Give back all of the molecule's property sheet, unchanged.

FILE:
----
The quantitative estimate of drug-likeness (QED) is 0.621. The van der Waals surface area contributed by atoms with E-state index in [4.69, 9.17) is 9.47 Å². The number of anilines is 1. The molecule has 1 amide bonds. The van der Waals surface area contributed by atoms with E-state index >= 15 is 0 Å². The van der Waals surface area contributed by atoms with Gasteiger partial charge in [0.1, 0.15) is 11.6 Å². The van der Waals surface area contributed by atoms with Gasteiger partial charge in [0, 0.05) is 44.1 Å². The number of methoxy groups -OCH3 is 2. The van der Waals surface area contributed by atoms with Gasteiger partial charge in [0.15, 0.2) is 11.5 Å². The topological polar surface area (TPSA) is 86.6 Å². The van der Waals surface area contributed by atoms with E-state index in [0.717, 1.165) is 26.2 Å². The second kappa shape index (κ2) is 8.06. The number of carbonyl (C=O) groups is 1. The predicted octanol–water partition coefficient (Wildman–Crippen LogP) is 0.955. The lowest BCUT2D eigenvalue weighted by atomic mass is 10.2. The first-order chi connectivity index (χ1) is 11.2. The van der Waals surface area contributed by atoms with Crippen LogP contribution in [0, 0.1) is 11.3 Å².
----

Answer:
The quantitative estimate of drug-likeness (QED) is 0.621. The van der Waals surface area contributed by atoms with E-state index in [4.69, 9.17) is 9.47 Å². The number of anilines is 1. The molecule has 1 amide bonds. The van der Waals surface area contributed by atoms with E-state index >= 15 is 0 Å². The van der Waals surface area contributed by atoms with Gasteiger partial charge in [0.1, 0.15) is 11.6 Å². The van der Waals surface area contributed by atoms with Gasteiger partial charge in [0, 0.05) is 44.1 Å². The number of methoxy groups -OCH3 is 2. The van der Waals surface area contributed by atoms with Gasteiger partial charge in [0.15, 0.2) is 11.5 Å². The topological polar surface area (TPSA) is 86.6 Å². The van der Waals surface area contributed by atoms with E-state index in [0.717, 1.165) is 26.2 Å². The second kappa shape index (κ2) is 8.06. The number of carbonyl (C=O) groups is 1. The predicted octanol–water partition coefficient (Wildman–Crippen LogP) is 0.955. The lowest BCUT2D eigenvalue weighted by atomic mass is 10.2. The first-order chi connectivity index (χ1) is 11.2. The van der Waals surface area contributed by atoms with Crippen LogP contribution in [0, 0.1) is 11.3 Å².